There’s a spiritual undertone I don’t feel in the Western World. In India, religion and spirituality are completely intertwined with every day life. It isn’t just on Sundays. Hinduism, Buddhism, Jainism, Christianity, Sikhism and of course Islam are all significant in India.

You might think about going to India to experience yoga or meditations like the Beatles or Steve Jobs. Haven’t done that but I have attended a couple of aarti’s (fire worship) ceremonies. Most memorable. During the Holi Festival the country becomes a rainbow, making our most exuberant celebration look like a funeral. THere’s really nothing quite like it.

Holi Festival
Holi Festival

Another frequent traveler writing about India, says it forces her to confront the variety of human existence.  Me Too.  There’s no escaping the poverty. It isn’t limited to ghettos or bad parts of town.  Poverty is everywhere.

India is a country where cows, goats, camels, pigs ,horses and dogs all share the road with gloriously painted trucks, cars and colorfully attired humans. It’s a place to leave your comparisons to home….. at home.

Transport vehicle in India

Woman hoping to sell me jewelry.

In India, I am forced  to consider my beliefs about what makes a meaningful life.  I come home a different person than when I left.

Mural in Udiapur
Post Author
Susan J. Smith
Susan's career includes writing for newspapers, lots of community work and a wonderful family life. Now she is enjoying traveling, photography and writing for DesignDestinations and Grand Rapids Magazine. She welcomes you on her journey and appreciates your comments.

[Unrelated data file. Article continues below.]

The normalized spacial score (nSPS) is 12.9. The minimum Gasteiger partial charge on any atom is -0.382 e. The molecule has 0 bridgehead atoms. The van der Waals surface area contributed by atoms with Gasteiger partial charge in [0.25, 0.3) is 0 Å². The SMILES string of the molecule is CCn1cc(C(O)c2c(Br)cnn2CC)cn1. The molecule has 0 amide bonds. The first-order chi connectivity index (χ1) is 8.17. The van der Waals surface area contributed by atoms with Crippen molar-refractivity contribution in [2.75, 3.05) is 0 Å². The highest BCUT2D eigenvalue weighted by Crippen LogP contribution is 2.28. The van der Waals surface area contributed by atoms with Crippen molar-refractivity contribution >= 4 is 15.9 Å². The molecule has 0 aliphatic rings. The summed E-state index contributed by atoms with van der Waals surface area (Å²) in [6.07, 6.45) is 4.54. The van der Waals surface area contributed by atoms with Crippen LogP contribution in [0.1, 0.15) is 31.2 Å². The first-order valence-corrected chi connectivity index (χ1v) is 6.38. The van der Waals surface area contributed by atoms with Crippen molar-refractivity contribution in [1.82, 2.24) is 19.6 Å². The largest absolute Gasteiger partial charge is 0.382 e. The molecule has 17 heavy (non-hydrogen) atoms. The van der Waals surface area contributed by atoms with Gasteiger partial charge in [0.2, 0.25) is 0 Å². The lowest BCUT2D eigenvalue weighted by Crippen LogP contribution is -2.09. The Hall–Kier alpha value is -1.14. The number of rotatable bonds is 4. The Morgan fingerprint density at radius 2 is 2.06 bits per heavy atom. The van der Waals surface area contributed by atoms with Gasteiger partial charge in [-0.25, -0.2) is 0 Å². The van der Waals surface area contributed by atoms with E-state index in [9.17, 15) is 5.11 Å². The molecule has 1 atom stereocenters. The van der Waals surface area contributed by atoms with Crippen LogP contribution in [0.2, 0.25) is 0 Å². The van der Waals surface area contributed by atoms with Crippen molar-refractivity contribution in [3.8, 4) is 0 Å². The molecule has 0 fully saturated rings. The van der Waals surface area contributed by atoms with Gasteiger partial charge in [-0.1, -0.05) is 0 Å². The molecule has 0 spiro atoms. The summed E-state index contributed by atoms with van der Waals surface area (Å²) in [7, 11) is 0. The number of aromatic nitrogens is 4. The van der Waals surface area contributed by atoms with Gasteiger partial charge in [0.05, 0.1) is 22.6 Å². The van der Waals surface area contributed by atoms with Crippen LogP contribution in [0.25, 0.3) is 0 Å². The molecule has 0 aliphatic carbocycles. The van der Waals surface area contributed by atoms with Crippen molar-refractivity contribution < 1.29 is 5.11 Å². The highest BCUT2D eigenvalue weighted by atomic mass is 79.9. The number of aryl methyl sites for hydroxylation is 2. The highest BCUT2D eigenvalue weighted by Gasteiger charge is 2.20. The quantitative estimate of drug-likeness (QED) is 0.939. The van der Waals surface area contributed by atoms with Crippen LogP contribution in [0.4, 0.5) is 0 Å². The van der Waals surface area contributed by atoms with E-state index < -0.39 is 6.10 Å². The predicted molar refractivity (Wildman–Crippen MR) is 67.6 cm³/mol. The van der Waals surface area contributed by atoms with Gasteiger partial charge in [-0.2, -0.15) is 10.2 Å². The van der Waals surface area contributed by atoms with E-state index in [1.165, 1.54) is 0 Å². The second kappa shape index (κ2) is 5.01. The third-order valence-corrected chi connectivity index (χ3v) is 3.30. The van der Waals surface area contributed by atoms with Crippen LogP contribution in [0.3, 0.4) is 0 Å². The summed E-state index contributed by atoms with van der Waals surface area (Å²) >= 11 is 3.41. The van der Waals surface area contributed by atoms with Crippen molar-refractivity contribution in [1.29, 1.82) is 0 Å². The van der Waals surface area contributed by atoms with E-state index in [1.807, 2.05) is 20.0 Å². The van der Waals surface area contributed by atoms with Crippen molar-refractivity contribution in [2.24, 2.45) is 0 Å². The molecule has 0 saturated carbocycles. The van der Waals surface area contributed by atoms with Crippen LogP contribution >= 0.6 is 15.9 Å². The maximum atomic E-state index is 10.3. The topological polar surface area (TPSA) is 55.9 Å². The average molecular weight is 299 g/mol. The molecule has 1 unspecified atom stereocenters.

Comments

6 Comments
  1. posted by
    Ann M Stevenson
    Nov 6, 2017 Reply

    Susan, The last sentence says it all about the love and passion for the experiences of being a traveler, a much different experience than being a tourist. Your photos over the years continue to affirm your love of people and places and the capacity to embrace differences, contradictions, and those things and traits which make us different and also the same. Namaste.

    • posted by
      Susan J. Smith
      Nov 6, 2017 Reply

      Thank you so much for your thoughtful and kind comment. Much appreciated.

  2. posted by
    peggy depersia
    Nov 7, 2017 Reply

    Your photos are stunning. A place ‘of places’ as ancient as India is steeped in a richness of cultural diversity and historical development that we can hardly imagine yet you’ve captured its essence through your personal experiences and insights.

    • posted by
      Susan J. Smith
      Nov 7, 2017 Reply

      Thank you, Peggy, So nice of you to comment on my blog. I’m glad you enjoyed this.

  3. posted by
    Marie Preston
    Nov 7, 2017 Reply

    Exquisite photos with thoughtful commentary!
    The adage, be curious not fearful, certainly applies to you, and look how it opens worlds of compassion and understanding for people, places and things different from ourselves.
    Inspiring!

    • posted by
      Susan J. Smith
      Nov 7, 2017 Reply

      Marie, Thank you so much for your nice comment. Fortunately I go on these trips with really great tour companies. My last experience was with the Jim Cline Photo Tours. They took exquisite care of us while providing rich opportunities for making photographs.